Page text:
The High Renaissance
 
&

Mannerism
 
 



 


Giorgio Vasari

 


see exploration:

Giorgio Vasari

"Lives of the Most Eminent Painters, Sculptors, and Architects"


 

 

Giorgio Vasari

born July 30, 1511, Arezzo [Italy]
died June 27, 1574, Florence


Italian painter, architect, and writer who is best known for his important biographies of Italian Renaissance artists.

When still a child, Vasari was the pupil of Guglielmo de Marcillat, but hisdecisive training was in Florence, where he enjoyed the friendship and patronage of the Medici family, trained within the circle of Andrea del Sarto, and became a lifelong admirer of Michelangelo. As an artist Vasari was both studious and prolific. His painting is best represented by the fresco cycles in the Palazzo Vecchio in Florence and by the so-called 100-days fresco, which depicts scenes from the life of Pope Paul III, in the Cancelleria in Rome. Vasari's paintings, often produced with the help of a team of assistants, are in the style of the Tuscan Mannerists and have often been criticized as being facile, superficial, and lacking a sense of colour. Contemporary scholars regard Vasari more highly as an architect than as a painter. His best-known buildings are the Uffizi in Florence, begun in 1560 for Cosimo I de' Medici, and the church, monastery, and palace created for the Cavalieri di San Stefano in Pisa. These designs show the influence of Michelangelo and are outstanding examples of the Tuscan Mannerist style of architecture.

Vasari's fame rests on his massive book Le Vite de' piu eccellenti architetti, pittori, et scultori italiani… (1550, 2nd ed., 1568; Lives of the Most Eminent Painters, Sculptors, and Architects , 1850–52, trans. of the 2nd ed.), which was dedicated to Cosimo de' Medici. In it Vasari offers his own critical history of Western art through several prefaces and alengthy series of artist biographies. These discussions present three periods of artistic development: according to Vasari, the excellence of the art of classical antiquity was followed by a decline of quality during the Dark Ages, which was in turn reversed by a renaissance of the arts in Tuscany in the 14th century, initiated by Cimabue and Giotto and culminating in the works of Michelangelo. A second and much-enlarged edition of Lives, which added the biographies of a number of artists then living, as well as Vasari's own autobiography, is now much better known than the first edition and has been widely translated.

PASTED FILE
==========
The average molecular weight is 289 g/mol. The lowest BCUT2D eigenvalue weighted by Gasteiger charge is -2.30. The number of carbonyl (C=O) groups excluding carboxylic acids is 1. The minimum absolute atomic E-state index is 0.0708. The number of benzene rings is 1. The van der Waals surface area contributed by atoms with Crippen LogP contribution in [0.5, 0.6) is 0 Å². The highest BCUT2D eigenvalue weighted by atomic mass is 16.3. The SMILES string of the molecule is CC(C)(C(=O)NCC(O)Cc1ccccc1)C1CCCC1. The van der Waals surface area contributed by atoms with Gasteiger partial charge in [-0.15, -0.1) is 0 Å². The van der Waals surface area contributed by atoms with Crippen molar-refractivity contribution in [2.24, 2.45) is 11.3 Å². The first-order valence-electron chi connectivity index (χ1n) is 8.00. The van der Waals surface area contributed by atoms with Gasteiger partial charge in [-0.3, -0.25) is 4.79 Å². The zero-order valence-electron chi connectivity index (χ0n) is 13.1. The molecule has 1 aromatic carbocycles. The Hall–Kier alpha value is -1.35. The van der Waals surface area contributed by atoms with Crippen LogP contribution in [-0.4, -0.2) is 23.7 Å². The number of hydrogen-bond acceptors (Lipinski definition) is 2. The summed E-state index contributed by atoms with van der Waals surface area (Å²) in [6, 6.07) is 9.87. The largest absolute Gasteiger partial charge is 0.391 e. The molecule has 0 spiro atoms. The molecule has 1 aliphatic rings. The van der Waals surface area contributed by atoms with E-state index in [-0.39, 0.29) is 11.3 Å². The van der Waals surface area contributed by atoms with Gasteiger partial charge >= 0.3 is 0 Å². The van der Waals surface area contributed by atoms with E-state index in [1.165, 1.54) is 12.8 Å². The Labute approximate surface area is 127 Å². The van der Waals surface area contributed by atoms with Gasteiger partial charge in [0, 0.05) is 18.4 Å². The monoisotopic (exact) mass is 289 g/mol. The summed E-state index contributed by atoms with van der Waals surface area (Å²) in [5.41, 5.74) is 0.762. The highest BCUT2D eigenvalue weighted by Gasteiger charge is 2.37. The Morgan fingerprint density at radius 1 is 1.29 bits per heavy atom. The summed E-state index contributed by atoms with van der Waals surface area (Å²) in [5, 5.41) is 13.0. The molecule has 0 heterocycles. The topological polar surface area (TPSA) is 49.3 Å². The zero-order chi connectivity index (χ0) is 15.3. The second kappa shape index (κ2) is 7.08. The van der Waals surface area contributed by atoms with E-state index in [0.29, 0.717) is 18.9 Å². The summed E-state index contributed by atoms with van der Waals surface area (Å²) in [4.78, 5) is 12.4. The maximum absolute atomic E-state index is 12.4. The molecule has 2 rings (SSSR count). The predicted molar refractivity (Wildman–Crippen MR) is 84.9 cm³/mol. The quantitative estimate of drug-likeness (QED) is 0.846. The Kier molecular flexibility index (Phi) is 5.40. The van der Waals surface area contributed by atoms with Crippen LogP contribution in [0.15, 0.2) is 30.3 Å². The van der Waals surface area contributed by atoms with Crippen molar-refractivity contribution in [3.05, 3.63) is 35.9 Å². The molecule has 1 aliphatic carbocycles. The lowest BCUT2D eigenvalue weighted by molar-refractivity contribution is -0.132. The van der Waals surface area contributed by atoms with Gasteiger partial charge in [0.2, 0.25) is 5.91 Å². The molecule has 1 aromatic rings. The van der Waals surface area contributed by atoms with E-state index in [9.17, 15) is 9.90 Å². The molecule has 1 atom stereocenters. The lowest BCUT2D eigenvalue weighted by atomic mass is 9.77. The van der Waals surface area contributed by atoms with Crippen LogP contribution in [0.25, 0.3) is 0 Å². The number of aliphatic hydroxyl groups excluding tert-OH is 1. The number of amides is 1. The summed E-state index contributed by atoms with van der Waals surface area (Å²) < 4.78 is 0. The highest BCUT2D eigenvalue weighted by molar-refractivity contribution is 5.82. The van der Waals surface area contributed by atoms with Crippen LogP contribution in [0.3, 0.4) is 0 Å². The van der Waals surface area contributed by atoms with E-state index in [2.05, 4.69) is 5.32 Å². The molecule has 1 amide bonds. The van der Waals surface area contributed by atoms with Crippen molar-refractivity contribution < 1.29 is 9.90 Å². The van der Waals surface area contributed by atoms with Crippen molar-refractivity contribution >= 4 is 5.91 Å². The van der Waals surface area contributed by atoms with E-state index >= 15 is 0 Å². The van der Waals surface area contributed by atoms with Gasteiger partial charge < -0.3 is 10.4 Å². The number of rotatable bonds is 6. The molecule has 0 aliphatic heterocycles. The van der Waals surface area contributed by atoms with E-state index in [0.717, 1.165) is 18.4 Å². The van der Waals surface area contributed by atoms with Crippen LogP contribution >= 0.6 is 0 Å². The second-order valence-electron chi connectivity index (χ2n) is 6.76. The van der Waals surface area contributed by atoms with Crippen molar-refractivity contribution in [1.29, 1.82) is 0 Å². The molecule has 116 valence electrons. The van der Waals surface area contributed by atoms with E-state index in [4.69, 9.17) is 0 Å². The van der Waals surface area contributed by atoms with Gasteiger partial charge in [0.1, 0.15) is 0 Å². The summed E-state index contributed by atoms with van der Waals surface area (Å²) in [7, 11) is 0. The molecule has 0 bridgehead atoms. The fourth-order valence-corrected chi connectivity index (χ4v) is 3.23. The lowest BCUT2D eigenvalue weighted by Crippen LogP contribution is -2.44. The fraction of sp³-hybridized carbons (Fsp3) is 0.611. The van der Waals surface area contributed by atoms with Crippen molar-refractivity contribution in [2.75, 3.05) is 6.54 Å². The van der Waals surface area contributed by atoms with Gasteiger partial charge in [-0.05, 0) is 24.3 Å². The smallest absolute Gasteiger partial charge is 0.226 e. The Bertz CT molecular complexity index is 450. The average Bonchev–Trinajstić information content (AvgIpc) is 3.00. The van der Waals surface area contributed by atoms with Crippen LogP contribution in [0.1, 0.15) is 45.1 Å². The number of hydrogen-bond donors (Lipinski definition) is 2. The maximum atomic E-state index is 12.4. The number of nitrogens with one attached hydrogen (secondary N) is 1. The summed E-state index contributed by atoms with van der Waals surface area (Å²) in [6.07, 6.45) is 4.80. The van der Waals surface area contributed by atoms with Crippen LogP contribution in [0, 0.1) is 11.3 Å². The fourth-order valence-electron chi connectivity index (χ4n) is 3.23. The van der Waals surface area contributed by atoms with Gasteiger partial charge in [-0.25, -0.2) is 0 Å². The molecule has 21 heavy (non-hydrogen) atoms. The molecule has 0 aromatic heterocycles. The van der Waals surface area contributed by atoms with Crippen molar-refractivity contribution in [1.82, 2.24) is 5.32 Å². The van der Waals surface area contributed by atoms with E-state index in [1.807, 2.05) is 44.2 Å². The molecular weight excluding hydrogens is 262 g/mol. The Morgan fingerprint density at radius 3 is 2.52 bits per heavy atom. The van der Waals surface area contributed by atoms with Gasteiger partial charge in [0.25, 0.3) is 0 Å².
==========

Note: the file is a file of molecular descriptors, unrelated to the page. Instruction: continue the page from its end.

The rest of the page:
Vasari's writing style in the Lives is anecdotal and eminently readable. When facts were scarce, however, he did not hesitate to fill in the gaps with information of questionable veracity. His bias toward Italian (and more specifically Tuscan) art is also undeniable. Despite these flaws, Vasari's work in Lives represents the first grandiose example of modern historiography and has proven to be hugely influential. The canon of Italian Renaissance artists he established in the book endures as the standard to this day. Moreover, the trajectory of art history he presented has formed the conceptual basis for Renaissance scholarship and continues to influence popular perceptions of the history of Western painting.

 
 
 
 
 


Der Prophet Elieser
ca.1566

 

 


Self-portrait

Oil on canvas
Galleria degli Uffizi, Florence
 

 

Portrait of Lorenzo the Magnificent

Oil on wood, 90 x 72 cm
Galleria degli Uffizi, Florence


 
 

Monument to Michelangelo

1570
Marble
Santa Croce, Florence



 

The Nativity

c. 1546
Oil on canvas
Galleria Borghese, Rome

 

 


A Young Woman in Antique Dress


 

Bearded Man Filling a Glass: Youth Running



 


Vulcan's Forge or Thetis at Vulcan's Forge
Circa 1567
 
 

First Fruits of the Earth Offered to Saturn
 
 

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